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Dog often growls when owner in his personal space

(19 Posts)
HoundPaws Thu 30-Oct-14 02:05:05

As above really, young adult male Doberman, rescued over a year ago, generally seems a nice dog but growls sometimes when his owner is 'in his personal space' for want of a better way to describe it. The owner usually just ignores the behaviour until it stops. He hasn't ever bitten that I know of but it concerns me a little. I am an experienced dog owner but do not understand what is going on here. Any experience of this? Thanks

TheWholeOfTheSpook Thu 30-Oct-14 02:18:42

Is the "personal space" anywhere, including, say, the sofa? Or is it like the dog's bed/crate?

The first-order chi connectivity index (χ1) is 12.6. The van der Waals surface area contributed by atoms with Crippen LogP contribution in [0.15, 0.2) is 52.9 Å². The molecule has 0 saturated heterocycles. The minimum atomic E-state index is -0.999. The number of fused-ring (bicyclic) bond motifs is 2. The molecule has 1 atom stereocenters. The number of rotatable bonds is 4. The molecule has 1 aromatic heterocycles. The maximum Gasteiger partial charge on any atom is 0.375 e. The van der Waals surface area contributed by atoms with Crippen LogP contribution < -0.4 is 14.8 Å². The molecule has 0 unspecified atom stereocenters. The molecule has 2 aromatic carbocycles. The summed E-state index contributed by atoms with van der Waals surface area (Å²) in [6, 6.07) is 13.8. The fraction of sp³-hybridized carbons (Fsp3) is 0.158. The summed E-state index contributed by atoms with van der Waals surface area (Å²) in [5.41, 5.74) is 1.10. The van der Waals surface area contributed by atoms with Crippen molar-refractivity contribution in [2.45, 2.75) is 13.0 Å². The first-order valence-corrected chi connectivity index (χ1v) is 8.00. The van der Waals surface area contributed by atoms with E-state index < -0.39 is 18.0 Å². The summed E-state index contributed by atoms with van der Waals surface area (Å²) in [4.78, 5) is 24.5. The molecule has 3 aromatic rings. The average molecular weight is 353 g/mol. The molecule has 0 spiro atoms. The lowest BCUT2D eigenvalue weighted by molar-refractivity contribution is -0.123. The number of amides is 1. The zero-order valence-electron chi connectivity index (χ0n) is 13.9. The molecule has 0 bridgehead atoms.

butterfliesinmytummy Thu 30-Oct-14 02:50:02

Does the owner know anything about the dog's previous life? Was the dog ever attacked or hit?

Dancingyogi Thu 30-Oct-14 07:13:52

Sounds like resourse guarding. Can be the dog's bed, toys, food etc or your bed, sofa, or the pet's owner. Loads of advice online on how to handle each type.
For us all our problems revolved around the sofa - so Dpup is now on the floor! And he is learning to say please by sitting before he gets anything he wants, it's hard because we'd all love him back on the sofa but he just can't figure out the rules as yet.

muttynutty Thu 30-Oct-14 08:59:22

Can you expand on personal space and give specific examples of what happens?

r2d2ismyidealman Thu 30-Oct-14 12:59:16

My dog trainer would say that a dog doesn't have "personal" space, it is all human space. They have "safe" places, like a crate or whatever, but no space where they rule that area.

needapee Thu 30-Oct-14 14:26:24

I'd respectfully disagree with your trainer, r2d2. The idea that a dog should tolerate anyone and everyone being able to touch it is largely responsible for most aggression.It's unreasonable, unfair and unnecessary.